Ionophores are products such as Rumensin, Corid, Deccox, etc., which are coccidiostats. These products are safe for ruminants, but they can be toxic to young calves (under 7 days of age), even at very low levels. There is also the "rumor" going around dairy circles that Deccox will aid in prevention of Cryptosporidiosis (Crypto). This has not really been proved in controlled testing, but some have felt there may be a beneficial effect in dealing with the clinical problem.
All of this has led some producers to feed Deccox to newborn calves to try to prevent Crypto. I would discourage this practice since it is putting these calves at risk of toxicity with very little evidence of real benefit in preventing Crypto.
One of the coccidiostats can and should be used once the calves are weaned and grouped together. The product chosen should be continued for the time directed on the label for the anti-coccidial effect. The calves are highly susceptible at that age and will certainly be exposed to coccidia, so it is reasonable to protect them.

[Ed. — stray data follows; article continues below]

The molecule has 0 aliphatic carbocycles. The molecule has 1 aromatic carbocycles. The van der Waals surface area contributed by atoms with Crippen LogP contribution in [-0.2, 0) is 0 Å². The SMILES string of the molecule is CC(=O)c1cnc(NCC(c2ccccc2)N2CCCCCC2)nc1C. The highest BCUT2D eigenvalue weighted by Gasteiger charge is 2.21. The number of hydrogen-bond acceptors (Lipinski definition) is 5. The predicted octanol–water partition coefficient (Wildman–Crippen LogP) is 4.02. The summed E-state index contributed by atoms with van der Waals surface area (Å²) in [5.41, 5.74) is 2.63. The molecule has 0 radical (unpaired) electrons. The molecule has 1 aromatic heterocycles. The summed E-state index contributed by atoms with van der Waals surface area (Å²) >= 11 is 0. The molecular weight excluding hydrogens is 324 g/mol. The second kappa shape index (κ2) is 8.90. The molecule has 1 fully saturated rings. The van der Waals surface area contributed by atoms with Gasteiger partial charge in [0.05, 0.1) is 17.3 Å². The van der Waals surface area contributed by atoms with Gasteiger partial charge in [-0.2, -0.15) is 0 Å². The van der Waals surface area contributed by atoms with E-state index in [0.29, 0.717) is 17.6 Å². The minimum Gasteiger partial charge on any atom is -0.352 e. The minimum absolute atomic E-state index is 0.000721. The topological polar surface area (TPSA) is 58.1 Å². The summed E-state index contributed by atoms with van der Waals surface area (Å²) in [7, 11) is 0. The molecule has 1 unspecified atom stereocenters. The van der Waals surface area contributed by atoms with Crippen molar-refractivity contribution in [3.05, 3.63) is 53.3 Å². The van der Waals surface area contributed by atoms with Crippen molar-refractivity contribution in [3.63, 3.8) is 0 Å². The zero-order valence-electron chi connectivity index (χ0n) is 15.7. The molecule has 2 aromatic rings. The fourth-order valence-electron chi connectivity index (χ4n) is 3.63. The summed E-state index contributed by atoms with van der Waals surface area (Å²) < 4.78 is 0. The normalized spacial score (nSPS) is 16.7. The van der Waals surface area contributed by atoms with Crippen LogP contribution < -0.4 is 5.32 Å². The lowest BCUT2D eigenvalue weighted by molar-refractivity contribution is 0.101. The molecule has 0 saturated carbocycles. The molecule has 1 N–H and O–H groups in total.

If Crypto has been a problem on the dairy, forget the ionophores (such as Deccox) and concentrate on colostrum, sanitation and nutrition. Those in research, including here at USU, have looked at a whole host of medications and products and have found only a couple that are somewhat effective. These are used for human treatment, but are much too expensive for calves.
Colostrum is important for prevention of most diseases of newborn calves. It is especially important in the prevention of Crypto. Feed at least two quarts of colostrum within one to four hours of birth and repeat that within 12 hours. Some dairies are feeding a gallon of colostrum at the first feeding and find it works well. If problems continue, it may be necessary to sample some calves at 3-5 days of age to determine their absorption of colostrum.
Sanitation is important for Crypto as this organism is very resistant. But in a well done, recent study the main reservoir for Crypto was found to be in the outer two millimeters of plywood on the walls of the calf hutches. There was little in the soil and other sites sampled. Clean, wash, set the calf hutches idle in the sun and perhaps re-paint between use. Pay special attention to sanitation of esophogeal probes used for feeding colostrum or electrolytes, as well as nipples and buckets.
Regarding nutrition, monitor the body condition of the calves and be sure they are getting enough energy for their stage of growth. This is usually the greatest problem during the winter when their energy demands increase so much because of cold, wet, windy weather. Remember, it is still "the eye of the master that fatteneth the calf."©